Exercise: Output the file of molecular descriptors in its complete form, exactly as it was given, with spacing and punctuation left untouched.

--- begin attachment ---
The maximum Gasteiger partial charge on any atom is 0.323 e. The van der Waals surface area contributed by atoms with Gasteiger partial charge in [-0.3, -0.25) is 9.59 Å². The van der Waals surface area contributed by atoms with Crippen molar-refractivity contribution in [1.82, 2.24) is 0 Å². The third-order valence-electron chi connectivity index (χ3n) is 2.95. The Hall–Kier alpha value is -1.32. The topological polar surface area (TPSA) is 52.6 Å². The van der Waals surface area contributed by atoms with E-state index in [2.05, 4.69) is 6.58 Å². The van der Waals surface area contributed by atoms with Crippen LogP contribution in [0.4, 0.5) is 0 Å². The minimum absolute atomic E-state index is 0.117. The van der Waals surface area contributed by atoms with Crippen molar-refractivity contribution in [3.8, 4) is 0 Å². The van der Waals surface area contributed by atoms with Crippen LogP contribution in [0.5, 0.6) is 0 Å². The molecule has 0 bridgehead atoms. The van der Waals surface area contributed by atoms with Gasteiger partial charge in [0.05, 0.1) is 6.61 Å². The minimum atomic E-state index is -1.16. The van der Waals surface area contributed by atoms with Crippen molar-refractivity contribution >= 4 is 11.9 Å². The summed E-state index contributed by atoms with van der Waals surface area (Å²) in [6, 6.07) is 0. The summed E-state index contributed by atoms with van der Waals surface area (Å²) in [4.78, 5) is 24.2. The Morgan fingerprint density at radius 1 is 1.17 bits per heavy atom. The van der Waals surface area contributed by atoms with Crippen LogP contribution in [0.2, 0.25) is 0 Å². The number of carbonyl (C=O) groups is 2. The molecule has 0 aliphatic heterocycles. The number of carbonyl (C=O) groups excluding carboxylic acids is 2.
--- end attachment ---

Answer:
The maximum Gasteiger partial charge on any atom is 0.323 e. The van der Waals surface area contributed by atoms with Gasteiger partial charge in [-0.3, -0.25) is 9.59 Å². The van der Waals surface area contributed by atoms with Crippen molar-refractivity contribution in [1.82, 2.24) is 0 Å². The third-order valence-electron chi connectivity index (χ3n) is 2.95. The Hall–Kier alpha value is -1.32. The topological polar surface area (TPSA) is 52.6 Å². The van der Waals surface area contributed by atoms with E-state index in [2.05, 4.69) is 6.58 Å². The van der Waals surface area contributed by atoms with Crippen LogP contribution in [0.4, 0.5) is 0 Å². The minimum absolute atomic E-state index is 0.117. The van der Waals surface area contributed by atoms with Crippen molar-refractivity contribution in [3.8, 4) is 0 Å². The van der Waals surface area contributed by atoms with Crippen LogP contribution in [0.5, 0.6) is 0 Å². The molecule has 0 bridgehead atoms. The van der Waals surface area contributed by atoms with Gasteiger partial charge in [0.05, 0.1) is 6.61 Å². The minimum atomic E-state index is -1.16. The van der Waals surface area contributed by atoms with Crippen molar-refractivity contribution >= 4 is 11.9 Å². The summed E-state index contributed by atoms with van der Waals surface area (Å²) in [6, 6.07) is 0. The summed E-state index contributed by atoms with van der Waals surface area (Å²) in [4.78, 5) is 24.2. The Morgan fingerprint density at radius 1 is 1.17 bits per heavy atom. The van der Waals surface area contributed by atoms with Crippen LogP contribution in [0.2, 0.25) is 0 Å². The number of carbonyl (C=O) groups is 2. The molecule has 0 aliphatic heterocycles. The number of carbonyl (C=O) groups excluding carboxylic acids is 2.